Sonny walked down the street, collar turned up against the chill wind that ruffled his hair and sent him shivering. He kept his eyes peeled and did not think too deeply about why he was several blocks and almost a borough out of his way in search of a bar that he’d heard mentioned once months ago.
He honestly couldn’t say why he’d started walking in this direction after he left the precinct. He’d gotten on the subway as usual, but before he knew it, he’d bypassed his usual line and gotten on another one. His mind had been wonderfully blank as he walked the dark streets, single-mindedly focused on just finding that damn bar.
After thirty minutes of walking in the freezing wind, something like despair crept in. Just like it’d been creeping in for some time. His chest ached and it wasn’t from the cold. He hunched over, curling his shoulders in and the bitter thoughts that had been silent for the last hour slithered back inside.
Just as he considered giving up this particular fool’s errand, he saw the sign for the bar. With a sigh of relief, and without hesitation, he headed inside.
He unwrapped his scarf from around his neck and blinked, eyes adjusting to the dim lighting. Scanning the patrons, his breath caught when he saw who he’d been looking for.
Barba sat at the bar, scrolling through his iPad, a glass of something next to him. Sonny watched as he idly dragged his finger down the screen, then lifted his glass for a drink.
The fog that had been crowding the edges of Sonny’s vision for longer than he cared to contemplate, eased back slightly.
Unbuttoning his coat, he walked towards him.
“Counselor,” he said as he reached him.
Barba looked up and his eyes widened. “Detective. To what do I owe the honor?”
“Just in the neighborhood, remembered you mentioning this place once,” Sonny replied with a shrug.
Barba arched an eyebrow. “In the neighborhood?”
“Yeah.” Sonny chuckled and shook his head. “Actually, no, I wasn’t, but can we pretend that I was?”
“Of course,” Barba said, he gestured to the stool next to him. “Please.”
“Thanks.” Sonny took off his coat and sat down with a sigh. When the bartender approached, he just said, “Boilermaker, thanks.”
He looked over and found Barba watching him with narrowed eyes, his head propped up on his hand.
“You doing all right?” Sonny asked.
“Think I should be asking you that,” Barba replied. “I heard about Mia. I’m so sorry.”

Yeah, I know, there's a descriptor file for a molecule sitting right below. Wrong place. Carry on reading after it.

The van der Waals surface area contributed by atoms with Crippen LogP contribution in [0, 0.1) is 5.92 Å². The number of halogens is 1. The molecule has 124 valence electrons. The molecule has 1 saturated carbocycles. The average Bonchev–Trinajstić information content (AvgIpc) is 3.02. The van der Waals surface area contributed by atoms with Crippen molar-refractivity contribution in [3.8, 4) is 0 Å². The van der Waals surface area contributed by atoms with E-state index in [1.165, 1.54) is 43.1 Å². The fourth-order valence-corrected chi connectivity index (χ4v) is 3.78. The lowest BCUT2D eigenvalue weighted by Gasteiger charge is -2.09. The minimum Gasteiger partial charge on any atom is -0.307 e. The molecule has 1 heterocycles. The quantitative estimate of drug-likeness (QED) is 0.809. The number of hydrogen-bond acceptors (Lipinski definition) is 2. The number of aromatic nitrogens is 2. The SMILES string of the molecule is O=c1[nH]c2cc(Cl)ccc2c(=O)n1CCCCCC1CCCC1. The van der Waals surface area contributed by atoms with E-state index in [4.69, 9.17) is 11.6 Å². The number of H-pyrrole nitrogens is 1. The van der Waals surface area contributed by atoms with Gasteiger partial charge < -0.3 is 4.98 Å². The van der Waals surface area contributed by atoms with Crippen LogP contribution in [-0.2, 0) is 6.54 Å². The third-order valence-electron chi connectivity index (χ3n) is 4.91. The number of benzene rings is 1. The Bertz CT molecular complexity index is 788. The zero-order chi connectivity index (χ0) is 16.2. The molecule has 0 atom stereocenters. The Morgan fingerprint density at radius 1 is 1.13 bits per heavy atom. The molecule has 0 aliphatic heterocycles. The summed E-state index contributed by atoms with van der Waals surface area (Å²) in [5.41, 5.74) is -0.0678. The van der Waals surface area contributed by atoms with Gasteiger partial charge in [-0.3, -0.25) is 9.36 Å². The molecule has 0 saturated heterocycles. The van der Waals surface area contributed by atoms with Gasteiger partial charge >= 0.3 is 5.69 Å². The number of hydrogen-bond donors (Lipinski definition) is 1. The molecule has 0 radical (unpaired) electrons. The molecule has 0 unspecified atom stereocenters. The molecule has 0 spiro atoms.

“Yeah,” Sonny said looking away. “Yeah, so am I.”
His drink arrived and he threw the shot of whiskey back with a force that surprised him a little.
“How’s she doing?” Barba asked.
Sonny shrugged. “Okay. Joined a support group that she says is helping.” He huffed out a little laugh. “Started taking self-defense classes, too. Says that helps.”
“Good for her,” Barba said nodding. “Sounds like she’s trying.”
“I fucked up,” Sonny said quickly, the words exploding from somewhere deep inside. “The whole thing. I fucked up.”
“Consent can be revoked,” Sonny said staring into his beer. “It can be revoked and I… Christ.” He scrubbed a hand over his face. “I’m sorry. You don’t need to hear this. I don’t…”
“Keep going,” Barba said quietly and Sonny looked over at him, finding only compassion and a steady gaze. “Sounds like you need to say it, and I don’t mind hearing it.” He smirked a little. “It makes a change from dwelling in my own misery.”
“You saying you want some company, is that it?” Sonny asked.
“If you’re up for it, sure.”
Sonny stared at him a moment longer, then went back to contemplating his beer. “I should’ve told her that. At the start, when she told me about the first time. Consent can be revoked and I didn’t say it. I just barreled ahead and…” He sighed. “I heard this stuff coming out of my mouth and I don’t know where it came from.” He closed his eyes. “I think this job is killing me.”
He heard Barba suck in a breath and then take a drink. “Yeah,” he said eventually. “It does that.”
Sonny looked over at Barba to find him already looking at Sonny.
“Did you tell your niece what you’ve just told me?” he asked. “About consent?”
He nodded. “Yeah, a few days later. When I finally found my mind again after losing it.”
“You’re angry,” Barba said lightly.
Sonny frowned. “Of course I’m angry. That bastard hurt my—”
“Not just about that,” Barba said shaking his head. “You’ve been angry for months now, Carisi.”
The fog that had been slipping away came back in full force and Sonny just stared down at the bar. It was only when Barba touched the back of his hand that he realized he’d been digging his thumbnail into a groove in the woodgrain.
Sonny let out a breath. “Fuck.”
“I know.” Barba pressed Sonny’s hand and then pulled back to grab his drink and finish it, before gesturing to the bartender for another. “I hated putting a name to it, too. Makes it real. Makes it something you have to do something about, instead of just ignoring it and hoping for the best.”
“Yeah.” Sonny covered his face with his hands. “Seriously, though. Fuck. I don’t wanna be that guy, counselor.”
Sonny dropped his hands. “What?”
“It’s Rafael,” he said. “And you’re not that guy, Carisi.” He paused. “Not yet, anyway.”
“Thanks,” Sonny said laughing a little. “It’s just…easier, you know. To be angry.”
“Oh, I know,” Barb- Rafael, said. “Believe me, I know.”
Sonny looked over at him, taking in the lines and dark circles under his eyes. “How are you?”
Rafael made a face before taking a long sip of his drink. “Unemployed. In therapy. Drinking at a bar on a Wednesday night when I should probably be sleeping. You know – the usual.” He looked down. “Nice to have the company, though.”
“Glad to provide it,” Sonny said quietly. He worried his lower lip, then said, “We miss you. Ah hell, I miss you.”
Rafael smiled a little. “Miss you, too.” He furrowed his brow. “But not enough—”
“To come back?” Sonny offered.
Rafael tilted his head. “Something like that.” He glanced at Sonny. “Doesn’t mean you shouldn’t consider it, though.”
“It’s there, in the back of my mind. Options, you know, and actually exploring them,” Sonny said. “But, something else always seems to happen. But that’s how it goes, right? There’ll always be another case, another victim, another gun pressed to my head.”